Arm wrestler hoping to make Worlds

Canadian medalist arm wrestler Chris Beauchemin approaches life the same way he does his sport – no matter what, you keep battling.

Canadian medalist arm wrestler Chris Beauchemin approaches life the same way he does his sport – no matter what, you keep battling.

At 43 he’s recovered from a severe head injury that left him unsteady on his feet and blind in one eye; and he’s rebounding from the sudden loss of his job; and from the equally sudden loss of the sponsorship he needs to get to the next level in his sport – the World Arm Wrestling Championships in Indonesia this September.

Despite all that, he’s raring to go.

Beauchemin squared off to win a men’s silver with his right arm, and a bronze with his left in the Open Class of the Canadian Arm Wrestling Championships in Vancouver over the Victoria Day long weekend. That was a major step in his journey.

“They had all the best from across the country there,” he said. To compete Beauchemin first had to place at the provincials; now that he’s placed in the nationals, he’s set his sights even higher; “if you placed at the nationals you make it to the Worlds,” he said.

Well, you qualify. Making it there is another matter. “If I can get sponsoring to pay for the trip and make it to Indonesia, I’m in. Both arms I get to compete; it’s getting there that’s tough.”

To the uninitiated arm wrestling looks like a pretty straight-forward event. Two guys, or gals, with arms as thick as Douglas firs, face off across a square table, brace their elbows against the chocks, then go at it like mighty hulks.

Beauchemin will tell you it’s not quite as simple as it looks. After his days as a football player were ended by ‘smashed up’ knees, he was introduced to the sport by one of the pros, Anthony Dall’Antonia, “the 18 time Canadian Champion.”

The first thing Beauchemin learned about arm wrestling was how much he had to learn. “I’ve arm wrestled all my life, but never at this level,” he said. “These guys at the Vancouver club were amazing. There were hundreds of techniques.

“So I started learning the techniques and training and got good at it.”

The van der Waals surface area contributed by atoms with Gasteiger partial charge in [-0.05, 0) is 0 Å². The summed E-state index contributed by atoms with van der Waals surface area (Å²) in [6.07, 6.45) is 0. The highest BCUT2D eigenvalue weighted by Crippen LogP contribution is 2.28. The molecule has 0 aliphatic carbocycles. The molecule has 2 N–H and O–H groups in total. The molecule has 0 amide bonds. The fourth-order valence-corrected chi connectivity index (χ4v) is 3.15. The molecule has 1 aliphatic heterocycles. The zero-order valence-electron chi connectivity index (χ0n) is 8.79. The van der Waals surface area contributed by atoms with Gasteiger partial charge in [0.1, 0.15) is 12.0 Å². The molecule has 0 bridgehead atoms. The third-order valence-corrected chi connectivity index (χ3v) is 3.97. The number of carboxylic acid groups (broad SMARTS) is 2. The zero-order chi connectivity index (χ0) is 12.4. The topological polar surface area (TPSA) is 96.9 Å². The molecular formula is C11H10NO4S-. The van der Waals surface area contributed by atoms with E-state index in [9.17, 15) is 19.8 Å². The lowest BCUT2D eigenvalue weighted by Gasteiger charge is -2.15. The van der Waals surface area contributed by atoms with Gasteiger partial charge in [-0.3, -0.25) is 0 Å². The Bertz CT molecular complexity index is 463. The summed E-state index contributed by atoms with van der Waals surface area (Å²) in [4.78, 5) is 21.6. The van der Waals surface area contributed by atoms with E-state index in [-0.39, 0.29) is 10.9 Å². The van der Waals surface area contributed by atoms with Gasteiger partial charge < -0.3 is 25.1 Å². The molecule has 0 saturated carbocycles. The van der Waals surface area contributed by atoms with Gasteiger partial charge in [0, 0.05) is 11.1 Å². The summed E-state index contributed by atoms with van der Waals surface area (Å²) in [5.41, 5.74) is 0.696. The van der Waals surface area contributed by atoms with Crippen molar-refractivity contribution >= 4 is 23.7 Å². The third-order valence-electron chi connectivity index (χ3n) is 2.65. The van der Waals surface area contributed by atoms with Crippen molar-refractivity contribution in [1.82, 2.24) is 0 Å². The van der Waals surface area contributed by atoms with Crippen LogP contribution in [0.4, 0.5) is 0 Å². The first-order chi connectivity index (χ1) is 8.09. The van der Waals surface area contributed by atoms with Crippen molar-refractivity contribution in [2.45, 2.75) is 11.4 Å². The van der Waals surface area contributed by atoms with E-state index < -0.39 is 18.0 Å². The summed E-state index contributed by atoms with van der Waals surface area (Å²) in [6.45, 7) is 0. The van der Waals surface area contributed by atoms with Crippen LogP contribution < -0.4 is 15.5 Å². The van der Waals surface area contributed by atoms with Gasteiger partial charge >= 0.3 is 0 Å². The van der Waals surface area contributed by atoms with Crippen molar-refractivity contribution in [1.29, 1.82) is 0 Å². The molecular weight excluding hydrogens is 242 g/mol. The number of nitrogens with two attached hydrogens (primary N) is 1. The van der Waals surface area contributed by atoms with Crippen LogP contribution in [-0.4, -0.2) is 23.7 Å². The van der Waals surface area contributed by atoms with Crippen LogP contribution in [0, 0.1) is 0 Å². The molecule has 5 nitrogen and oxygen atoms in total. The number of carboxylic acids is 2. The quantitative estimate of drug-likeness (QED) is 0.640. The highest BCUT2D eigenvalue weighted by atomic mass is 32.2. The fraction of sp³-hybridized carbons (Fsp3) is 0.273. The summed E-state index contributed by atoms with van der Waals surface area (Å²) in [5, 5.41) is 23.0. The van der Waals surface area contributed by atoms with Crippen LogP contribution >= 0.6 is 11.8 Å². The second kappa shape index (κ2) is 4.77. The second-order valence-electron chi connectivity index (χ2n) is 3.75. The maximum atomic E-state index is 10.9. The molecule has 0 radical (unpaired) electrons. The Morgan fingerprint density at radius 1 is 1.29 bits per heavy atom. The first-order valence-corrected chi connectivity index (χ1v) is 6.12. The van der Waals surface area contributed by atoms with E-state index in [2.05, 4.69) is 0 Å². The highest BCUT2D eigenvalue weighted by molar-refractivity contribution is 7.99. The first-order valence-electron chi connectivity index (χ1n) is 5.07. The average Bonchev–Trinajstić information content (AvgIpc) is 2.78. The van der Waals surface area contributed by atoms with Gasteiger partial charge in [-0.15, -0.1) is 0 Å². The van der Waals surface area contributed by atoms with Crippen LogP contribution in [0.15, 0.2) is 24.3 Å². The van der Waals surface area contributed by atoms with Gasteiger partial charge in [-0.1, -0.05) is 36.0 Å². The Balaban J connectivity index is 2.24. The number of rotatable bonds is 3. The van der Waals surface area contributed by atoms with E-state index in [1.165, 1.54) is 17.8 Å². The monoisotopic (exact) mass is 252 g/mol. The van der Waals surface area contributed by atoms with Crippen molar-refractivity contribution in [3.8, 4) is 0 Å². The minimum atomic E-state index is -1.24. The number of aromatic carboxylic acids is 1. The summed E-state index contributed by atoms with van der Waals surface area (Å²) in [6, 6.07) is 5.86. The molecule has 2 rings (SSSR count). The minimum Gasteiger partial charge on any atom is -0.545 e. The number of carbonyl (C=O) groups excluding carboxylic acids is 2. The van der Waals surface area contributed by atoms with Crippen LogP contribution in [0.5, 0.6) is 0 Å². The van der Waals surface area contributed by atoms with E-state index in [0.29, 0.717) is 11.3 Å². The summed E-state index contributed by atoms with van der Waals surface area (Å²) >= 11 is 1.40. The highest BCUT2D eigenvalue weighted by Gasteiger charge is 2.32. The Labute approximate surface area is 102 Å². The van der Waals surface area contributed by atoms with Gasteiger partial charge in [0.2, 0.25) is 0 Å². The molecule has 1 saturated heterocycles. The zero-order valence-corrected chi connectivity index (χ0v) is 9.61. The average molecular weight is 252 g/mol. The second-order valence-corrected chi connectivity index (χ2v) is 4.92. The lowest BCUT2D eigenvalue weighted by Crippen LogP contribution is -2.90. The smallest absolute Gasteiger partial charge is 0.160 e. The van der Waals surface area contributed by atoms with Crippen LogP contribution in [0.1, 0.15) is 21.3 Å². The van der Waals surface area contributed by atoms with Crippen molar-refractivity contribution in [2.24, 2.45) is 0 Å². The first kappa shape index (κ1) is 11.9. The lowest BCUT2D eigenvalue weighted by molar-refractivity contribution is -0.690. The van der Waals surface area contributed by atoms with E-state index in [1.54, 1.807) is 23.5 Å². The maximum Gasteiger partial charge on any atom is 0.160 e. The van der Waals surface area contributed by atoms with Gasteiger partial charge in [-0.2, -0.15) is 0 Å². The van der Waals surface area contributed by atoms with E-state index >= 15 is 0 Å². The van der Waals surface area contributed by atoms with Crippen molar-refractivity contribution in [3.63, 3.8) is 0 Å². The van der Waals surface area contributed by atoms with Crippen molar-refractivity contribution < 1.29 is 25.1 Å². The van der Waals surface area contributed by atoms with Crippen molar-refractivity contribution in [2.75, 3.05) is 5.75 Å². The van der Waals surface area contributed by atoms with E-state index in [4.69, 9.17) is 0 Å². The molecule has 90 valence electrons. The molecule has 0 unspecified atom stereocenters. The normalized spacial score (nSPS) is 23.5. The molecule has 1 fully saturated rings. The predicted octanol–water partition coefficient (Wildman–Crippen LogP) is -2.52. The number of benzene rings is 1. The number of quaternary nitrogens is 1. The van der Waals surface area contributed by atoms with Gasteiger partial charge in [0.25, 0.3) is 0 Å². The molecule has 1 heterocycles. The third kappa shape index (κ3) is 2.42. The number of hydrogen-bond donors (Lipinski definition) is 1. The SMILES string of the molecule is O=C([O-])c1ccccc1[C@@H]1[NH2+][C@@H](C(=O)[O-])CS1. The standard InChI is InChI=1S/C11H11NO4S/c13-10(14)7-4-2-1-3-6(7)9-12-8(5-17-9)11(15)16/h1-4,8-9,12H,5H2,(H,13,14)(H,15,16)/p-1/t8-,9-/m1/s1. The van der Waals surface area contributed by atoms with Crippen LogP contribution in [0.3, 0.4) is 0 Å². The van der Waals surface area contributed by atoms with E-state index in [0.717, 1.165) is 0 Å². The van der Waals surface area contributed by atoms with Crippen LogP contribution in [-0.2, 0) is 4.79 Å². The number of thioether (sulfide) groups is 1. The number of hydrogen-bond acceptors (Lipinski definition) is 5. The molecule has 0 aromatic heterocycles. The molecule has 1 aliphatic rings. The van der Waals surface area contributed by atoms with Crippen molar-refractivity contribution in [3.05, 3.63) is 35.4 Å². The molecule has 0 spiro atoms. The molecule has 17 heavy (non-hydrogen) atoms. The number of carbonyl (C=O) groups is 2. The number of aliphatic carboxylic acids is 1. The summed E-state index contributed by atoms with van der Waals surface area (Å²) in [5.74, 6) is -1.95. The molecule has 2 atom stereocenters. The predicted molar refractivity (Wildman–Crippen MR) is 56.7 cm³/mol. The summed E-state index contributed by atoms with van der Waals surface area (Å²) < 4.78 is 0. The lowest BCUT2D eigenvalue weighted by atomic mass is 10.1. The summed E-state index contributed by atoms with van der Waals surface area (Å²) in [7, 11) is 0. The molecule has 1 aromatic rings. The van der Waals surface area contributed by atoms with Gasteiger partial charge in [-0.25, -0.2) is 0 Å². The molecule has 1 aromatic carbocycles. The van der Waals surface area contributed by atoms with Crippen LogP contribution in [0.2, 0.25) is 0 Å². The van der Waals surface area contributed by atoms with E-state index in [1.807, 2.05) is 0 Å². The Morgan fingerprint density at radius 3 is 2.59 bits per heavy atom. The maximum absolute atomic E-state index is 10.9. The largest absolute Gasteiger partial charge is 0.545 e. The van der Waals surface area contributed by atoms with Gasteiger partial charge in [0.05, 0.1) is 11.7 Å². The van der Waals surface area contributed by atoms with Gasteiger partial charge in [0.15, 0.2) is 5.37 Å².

Staying good means training every day. “The battle starts in your hand, in your grip, to your wrist, to your arm, to your body movement, to your elbow placement.” A lot’s going on at the table during competition, which only an enthusiast could appreciate: strategies like hook and drag, top roll, and many others are applied to beat the other guy.

It’s not just about brute strength. “You need strength to impose your will,” Beauchemin explained. “But if you don’t have the tools, you’ve got nothing to impose.”

Willing yourself 12,000 km from the West Coast of British Columbia to Indonesia is another matter, and Beauchemin isn’t sure he’s got the techniques down for that part of the game. But he’s working at it.

If you want to take a crack at arm wrestling yourself, and grip hands with a champ, you can head on down to Transfer Beach park most Sundays and try your strength and skill.

“I don’t’ charge them,” Beauchemin said of his weekend opponents. “I teach them about arm wrestling and let them have a go at me.” All he asks is that people bring non-perishable donations for the Ladysmith Food Bank or second-hand shoes for the Salvation Army.

Beauchemin is hoping to get a club together in the Ladysmith area.

As for the knocks he’s taken, especially losing his sponsorship for the Indonesia run, Beauchemin is philosophical. “I just got top-rolled,” he said. So you look for a technique to counter, and get ready to go again.


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